“Do you want a deposit?”
“Again, normally I’d say yes. To stop you backing out like. But I need to drum up business so pay me when the job is done. That way the risk is mine,” he answered. “Oh, thank you,” I said, genuinely taken aback and forgetting to delve further into how much this extravagance going to set me back. “I’m quite excited.”
The man chuckled and put the phone down.
I first got an inkling that things had gone awry when Monica didn’t show up for work the following Tuesday. Initially we thought she was just being a bit late in because it was her birthday and I couldn’t wait until she burst into the office laughing that big laugh of hers. As the morning wore on we started to get anxious. Jenny tried to ring her at home and on her mobile but got no answer, just the answerphones. After lunch we were clearly baffled and wondered if Monica was alright. Linda offered to pop by the house on the way home if she hadn’t shown up by the end of the day, which is what she did and regretted it afterwards. She found the house quiet with no response to her ringing the bell or banging on the door. The neighbour said that they hadn’t seen or heard Monica all day, which was unusual considering how audible she normally was. Linda went around to the back of the house and peered in through the kitchen window.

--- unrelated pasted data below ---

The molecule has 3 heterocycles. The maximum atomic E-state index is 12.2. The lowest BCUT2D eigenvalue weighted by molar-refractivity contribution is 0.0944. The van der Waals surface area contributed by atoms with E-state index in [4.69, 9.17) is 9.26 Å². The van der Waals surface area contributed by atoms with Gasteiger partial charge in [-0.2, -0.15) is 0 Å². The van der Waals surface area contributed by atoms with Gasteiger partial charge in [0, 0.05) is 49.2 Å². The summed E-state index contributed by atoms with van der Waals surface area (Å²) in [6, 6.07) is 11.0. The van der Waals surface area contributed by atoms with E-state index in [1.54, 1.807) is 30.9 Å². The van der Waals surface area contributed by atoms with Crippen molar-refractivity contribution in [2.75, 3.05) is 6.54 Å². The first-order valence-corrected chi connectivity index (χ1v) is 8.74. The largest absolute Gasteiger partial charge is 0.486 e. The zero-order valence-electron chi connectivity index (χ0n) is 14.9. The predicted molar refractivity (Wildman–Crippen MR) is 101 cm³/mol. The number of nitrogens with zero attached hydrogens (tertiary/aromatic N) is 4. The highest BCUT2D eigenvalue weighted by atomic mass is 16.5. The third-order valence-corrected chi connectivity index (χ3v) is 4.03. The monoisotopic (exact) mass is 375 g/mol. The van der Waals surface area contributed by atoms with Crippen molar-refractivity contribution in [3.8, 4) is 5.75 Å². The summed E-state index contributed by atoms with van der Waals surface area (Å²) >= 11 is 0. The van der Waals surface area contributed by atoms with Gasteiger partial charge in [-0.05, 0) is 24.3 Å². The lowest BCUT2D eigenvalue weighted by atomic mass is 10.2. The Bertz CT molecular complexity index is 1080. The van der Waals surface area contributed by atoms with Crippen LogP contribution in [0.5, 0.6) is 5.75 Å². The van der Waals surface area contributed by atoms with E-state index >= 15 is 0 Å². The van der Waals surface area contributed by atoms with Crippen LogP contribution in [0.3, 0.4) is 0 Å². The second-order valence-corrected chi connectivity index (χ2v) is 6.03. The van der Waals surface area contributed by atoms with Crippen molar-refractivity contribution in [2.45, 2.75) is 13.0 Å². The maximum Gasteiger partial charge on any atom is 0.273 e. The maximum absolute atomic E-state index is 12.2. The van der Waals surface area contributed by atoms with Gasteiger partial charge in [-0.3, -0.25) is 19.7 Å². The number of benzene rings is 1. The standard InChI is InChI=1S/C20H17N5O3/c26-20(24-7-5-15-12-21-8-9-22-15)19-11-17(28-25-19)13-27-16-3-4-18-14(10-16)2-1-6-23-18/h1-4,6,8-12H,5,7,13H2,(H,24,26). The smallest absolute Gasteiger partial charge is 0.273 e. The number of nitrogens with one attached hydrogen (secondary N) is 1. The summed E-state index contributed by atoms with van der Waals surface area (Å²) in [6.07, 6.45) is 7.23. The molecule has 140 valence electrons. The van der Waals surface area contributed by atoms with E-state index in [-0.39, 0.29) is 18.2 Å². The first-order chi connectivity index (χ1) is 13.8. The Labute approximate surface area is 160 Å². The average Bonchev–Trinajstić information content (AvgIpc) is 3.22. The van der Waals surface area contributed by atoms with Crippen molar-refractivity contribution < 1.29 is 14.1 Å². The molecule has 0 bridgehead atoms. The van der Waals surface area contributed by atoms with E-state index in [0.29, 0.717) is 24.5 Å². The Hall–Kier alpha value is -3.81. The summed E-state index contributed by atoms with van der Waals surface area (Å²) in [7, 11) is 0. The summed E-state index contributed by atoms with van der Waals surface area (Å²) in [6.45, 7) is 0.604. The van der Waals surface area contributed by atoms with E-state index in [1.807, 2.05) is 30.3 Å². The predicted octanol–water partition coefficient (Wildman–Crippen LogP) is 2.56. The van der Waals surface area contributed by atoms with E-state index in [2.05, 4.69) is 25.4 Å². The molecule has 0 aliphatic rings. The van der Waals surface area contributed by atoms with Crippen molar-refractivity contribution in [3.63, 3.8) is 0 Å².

“And that’s when Mrs Linda Stevens spotted the body of Monica Henderson,” interjected the Detective Inspector, stating fact, not questioning. “Mrs Stevens called for medical help but it was clear that Miss Henderson had been dead for several hours.” Here he picked up a sheet of paper that was a report of some sort. “Post mortem examination found large quantities of strychnine in her body. The source of this strychnine was found to be a bar of quality Belgian chocolate, most of which had been consumed. A bar of chocolate that it would appear, by your statement, to have been sent by yourself. We have witness statements from your colleagues contradicting your claims about your competence. It would seem that Miss Henderson had confided in several of them that she was going to have to let you go. And they all said that you physically winced whenever Miss Henderson laughed, going as far as to storm out of the office on several occasions. Not really a case of infectious laughter really now, is it? And we’ve tried every flaming combination when it comes to Googling and we haven’t managed to find a contract killer operating under the name of Just Desserts. Though we did manage to ring a very nice young lady who organises walking holidays in the Karakum Desert. So care to explain, Miss Davies?”
I watched the DCI absent-mindedly break off a bit of the chocolate bar lying between us on the table, smiled as he placed it in his mouth, and exercised my right to remain silent.
We’re sure you enjoyed this story by J.P Paradise and, if that’s the case, you should probably check out his website. He’s also written the awesome Children of Another Albion, a steampunk novel for kids set in an alternative Britain. You can also find J.P on Twitter and Facebook.
If you fancy reading another short story, perhaps the flash fiction piece Pigeon Punching in North Africa may also make you laugh (don’t worry, no actual pigeons were harmed in its making). Alternatively you could just browse our Short Story section and see what tickles your fancy.